UK forces through Rwanda deportation bill

Britain’s Conservative government finally won passage on Monday of its flagship immigration policy, which human rights campaigners say is inhumane, immigration experts say is unworkable and rule of law critics say is inhumane. It passed a bill to expel Rwanda that it said had damaged the country’s reputation for the rule of law.

The law aims to allow the government to put some asylum seekers on one-way flights to Rwanda, where their claims can be processed by authorities in the central African country. If they are then granted refugee status, they will be resettled in Rwanda rather than the UK.

From the moment the scheme was first introduced under then Prime Minister Boris Johnson in 2022, experts said it breached the UK’s human rights obligations under domestic and international law.

Deportation attempts are likely to face further legal challenges, even after new legislation was passed that met fierce opposition in the House of Lords and effectively overrode a UK Supreme Court ruling, with large numbers of foreign nationals are unlikely to be deported. Asylum seekers will be sent to Rwanda.

However, current Prime Minister Rishi Sunak claimed that The government announced on Monday that it would begin operating multiple charter flights each month starting in 10 to 12 weeks. Hours before the final vote, Mr Sunak said cheerfully: “No matter what, these flights will operate.” “This is innovative,” he said of the policy. “This is revolutionary, but it’s going to be a game changer.”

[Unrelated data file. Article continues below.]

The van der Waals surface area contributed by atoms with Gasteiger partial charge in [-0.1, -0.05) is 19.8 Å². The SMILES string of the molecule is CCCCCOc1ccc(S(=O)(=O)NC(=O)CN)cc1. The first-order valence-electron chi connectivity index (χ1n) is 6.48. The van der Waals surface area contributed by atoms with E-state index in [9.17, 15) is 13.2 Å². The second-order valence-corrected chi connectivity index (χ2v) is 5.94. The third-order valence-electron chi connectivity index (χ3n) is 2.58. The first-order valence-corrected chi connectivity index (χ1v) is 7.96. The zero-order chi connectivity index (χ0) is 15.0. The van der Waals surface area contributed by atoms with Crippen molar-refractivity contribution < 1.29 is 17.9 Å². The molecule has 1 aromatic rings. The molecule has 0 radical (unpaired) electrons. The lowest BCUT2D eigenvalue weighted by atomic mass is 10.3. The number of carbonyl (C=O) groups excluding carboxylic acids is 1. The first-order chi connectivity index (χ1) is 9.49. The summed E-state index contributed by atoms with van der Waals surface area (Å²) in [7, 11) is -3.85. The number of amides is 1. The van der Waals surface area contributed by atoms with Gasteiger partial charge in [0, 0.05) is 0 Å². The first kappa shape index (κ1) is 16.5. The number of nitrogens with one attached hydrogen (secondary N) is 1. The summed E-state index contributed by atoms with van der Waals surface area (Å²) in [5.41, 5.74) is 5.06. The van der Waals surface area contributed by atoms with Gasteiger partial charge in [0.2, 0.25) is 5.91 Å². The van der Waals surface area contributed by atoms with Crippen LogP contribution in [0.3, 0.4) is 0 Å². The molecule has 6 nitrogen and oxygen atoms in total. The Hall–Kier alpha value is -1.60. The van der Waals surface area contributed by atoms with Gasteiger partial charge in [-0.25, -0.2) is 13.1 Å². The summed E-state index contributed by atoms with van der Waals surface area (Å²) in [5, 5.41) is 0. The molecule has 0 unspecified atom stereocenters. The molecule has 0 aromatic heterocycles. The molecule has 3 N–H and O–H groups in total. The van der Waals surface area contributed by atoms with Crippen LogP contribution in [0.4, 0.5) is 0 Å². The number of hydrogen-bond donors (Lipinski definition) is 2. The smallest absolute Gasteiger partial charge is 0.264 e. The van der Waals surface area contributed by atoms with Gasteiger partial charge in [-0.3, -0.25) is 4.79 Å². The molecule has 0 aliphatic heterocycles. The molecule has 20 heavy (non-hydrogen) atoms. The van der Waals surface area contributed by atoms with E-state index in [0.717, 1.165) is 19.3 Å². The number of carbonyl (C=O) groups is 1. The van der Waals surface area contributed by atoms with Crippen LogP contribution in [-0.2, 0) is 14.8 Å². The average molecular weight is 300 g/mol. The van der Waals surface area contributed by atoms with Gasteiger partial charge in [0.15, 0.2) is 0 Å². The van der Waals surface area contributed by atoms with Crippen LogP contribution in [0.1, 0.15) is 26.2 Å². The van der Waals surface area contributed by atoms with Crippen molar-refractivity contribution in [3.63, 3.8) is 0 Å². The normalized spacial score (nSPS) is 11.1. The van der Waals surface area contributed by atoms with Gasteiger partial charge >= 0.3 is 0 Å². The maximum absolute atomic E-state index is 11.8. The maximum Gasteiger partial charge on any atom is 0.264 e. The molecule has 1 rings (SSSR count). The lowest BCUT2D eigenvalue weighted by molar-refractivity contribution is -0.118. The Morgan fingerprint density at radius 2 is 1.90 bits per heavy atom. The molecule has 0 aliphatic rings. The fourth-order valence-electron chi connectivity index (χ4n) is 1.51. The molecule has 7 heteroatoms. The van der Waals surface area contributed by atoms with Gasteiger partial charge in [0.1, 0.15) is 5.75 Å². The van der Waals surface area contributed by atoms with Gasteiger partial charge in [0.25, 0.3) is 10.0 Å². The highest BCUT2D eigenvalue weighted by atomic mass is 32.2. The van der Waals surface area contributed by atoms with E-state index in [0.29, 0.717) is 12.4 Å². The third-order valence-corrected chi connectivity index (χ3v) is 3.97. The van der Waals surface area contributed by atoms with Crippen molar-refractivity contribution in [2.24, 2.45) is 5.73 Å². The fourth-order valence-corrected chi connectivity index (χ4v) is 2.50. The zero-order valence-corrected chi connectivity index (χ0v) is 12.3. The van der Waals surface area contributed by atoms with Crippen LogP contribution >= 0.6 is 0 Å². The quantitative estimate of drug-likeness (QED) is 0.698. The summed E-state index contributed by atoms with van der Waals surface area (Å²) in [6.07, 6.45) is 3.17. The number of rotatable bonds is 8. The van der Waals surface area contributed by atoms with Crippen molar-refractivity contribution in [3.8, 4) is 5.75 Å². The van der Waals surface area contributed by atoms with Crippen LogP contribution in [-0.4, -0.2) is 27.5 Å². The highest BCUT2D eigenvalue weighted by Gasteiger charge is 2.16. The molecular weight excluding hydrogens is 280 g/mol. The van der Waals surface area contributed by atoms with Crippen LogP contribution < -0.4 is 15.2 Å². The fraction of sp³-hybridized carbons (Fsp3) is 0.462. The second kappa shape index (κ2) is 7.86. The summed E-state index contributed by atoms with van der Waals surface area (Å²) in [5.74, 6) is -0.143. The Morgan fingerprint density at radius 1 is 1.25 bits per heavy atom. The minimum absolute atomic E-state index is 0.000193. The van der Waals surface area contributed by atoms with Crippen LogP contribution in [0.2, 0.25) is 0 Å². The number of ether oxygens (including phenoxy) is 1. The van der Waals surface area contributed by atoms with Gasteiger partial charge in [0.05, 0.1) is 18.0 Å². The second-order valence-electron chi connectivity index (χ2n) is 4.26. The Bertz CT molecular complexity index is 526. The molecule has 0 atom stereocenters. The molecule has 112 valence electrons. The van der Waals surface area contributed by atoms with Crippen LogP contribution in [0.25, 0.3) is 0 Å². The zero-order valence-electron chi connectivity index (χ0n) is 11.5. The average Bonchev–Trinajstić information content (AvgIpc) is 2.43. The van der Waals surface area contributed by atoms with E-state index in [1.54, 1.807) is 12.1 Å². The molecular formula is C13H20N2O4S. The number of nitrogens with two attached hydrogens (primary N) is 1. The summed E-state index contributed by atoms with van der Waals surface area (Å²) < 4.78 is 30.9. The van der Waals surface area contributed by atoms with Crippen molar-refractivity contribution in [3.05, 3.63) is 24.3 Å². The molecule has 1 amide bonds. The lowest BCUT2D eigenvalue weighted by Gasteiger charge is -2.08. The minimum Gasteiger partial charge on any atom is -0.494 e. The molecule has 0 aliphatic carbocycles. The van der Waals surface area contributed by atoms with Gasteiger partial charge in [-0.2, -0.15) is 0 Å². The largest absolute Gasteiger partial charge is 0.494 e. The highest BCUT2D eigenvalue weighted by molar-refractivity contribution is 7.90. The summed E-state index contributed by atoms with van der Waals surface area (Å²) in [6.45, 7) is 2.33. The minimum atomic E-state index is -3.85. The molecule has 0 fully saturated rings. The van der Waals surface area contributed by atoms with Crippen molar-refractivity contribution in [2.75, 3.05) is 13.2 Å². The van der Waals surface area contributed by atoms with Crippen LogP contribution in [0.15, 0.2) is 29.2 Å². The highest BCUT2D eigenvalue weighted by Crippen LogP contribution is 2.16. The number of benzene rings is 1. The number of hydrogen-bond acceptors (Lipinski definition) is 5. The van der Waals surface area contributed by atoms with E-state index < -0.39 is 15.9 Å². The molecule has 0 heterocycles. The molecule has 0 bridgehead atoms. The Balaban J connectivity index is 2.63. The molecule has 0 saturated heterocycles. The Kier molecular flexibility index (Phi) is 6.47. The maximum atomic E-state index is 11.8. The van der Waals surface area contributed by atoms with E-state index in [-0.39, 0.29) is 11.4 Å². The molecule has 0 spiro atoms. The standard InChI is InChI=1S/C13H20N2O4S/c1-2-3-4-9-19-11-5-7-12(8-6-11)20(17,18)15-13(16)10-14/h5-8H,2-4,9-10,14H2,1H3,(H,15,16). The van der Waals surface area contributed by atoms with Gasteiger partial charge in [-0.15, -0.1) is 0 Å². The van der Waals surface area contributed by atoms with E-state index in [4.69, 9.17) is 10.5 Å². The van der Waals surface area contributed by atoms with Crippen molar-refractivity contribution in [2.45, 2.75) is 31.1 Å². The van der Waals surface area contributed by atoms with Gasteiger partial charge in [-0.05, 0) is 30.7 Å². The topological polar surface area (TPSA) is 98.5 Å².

The difficult path this plan took to become law is largely indicative of the state of British politics post-Brexit. The divided Conservative Party has clung to the policy for two years, despite its desperate bid to exploit fears over immigration to close the gap with the opposition Labor Party. Legal setbacks and deep questions about their cost and feasibility.

It is conceivable that the government could launch some flights ahead of the general election expected in the autumn, but only at a cost of hundreds of millions of pounds and which critics say could tarnish the country’s reputation. It is said that it will become. A bulwark of international and human rights law.

“It pushes all the buttons: the limits of executive power, the role of the House of Lords, the courts, the contradictions between domestic and international law,” said Jill Rutter, a senior fellow at Britain’s Institute for the Study of a Changing Europe. . “With this policy, you’re playing constitutional constraint bingo.”

The plan not only brought Mr Sunak into conflict with civil servants, opposition politicians and politicians; international tribunalin the process the government overruled the Supreme Court, effectively making up its own facts, critics said.

The new law writes into law that Rwanda is a “safe country” for refugees, ignoring court rulings based on substantial evidence that it is not. The law instructs judges and immigration officials to “finally treat the Republic of Rwanda as a safe country” and gives the government the power to ignore future international court decisions. There is no provision to amend it if the situation in Rwanda changes.

The African country has made political and social progress in recent decades, but was disrupted by genocide during a 1994 civil war and is now ruled by increasingly authoritarian leader Paul Kagame. Even sympathetic observers have pointed out that Anyone who openly disagrees with him risks arrest, torture, or death.

“You can’t make a country safe just by saying it’s safe,” said David Anderson, a barrister and member of the House of Lords. He is not affiliated with any political party and opposes this law. “That’s completely unreasonable.”

Given all these responsibilities, what is surprising is that Mr Sunak has embraced this plan as a means of fulfilling his promise to “stop the ship”. British newspapers reported that Mr Johnson was skeptical of the policy when he was Chancellor of the Exchequer.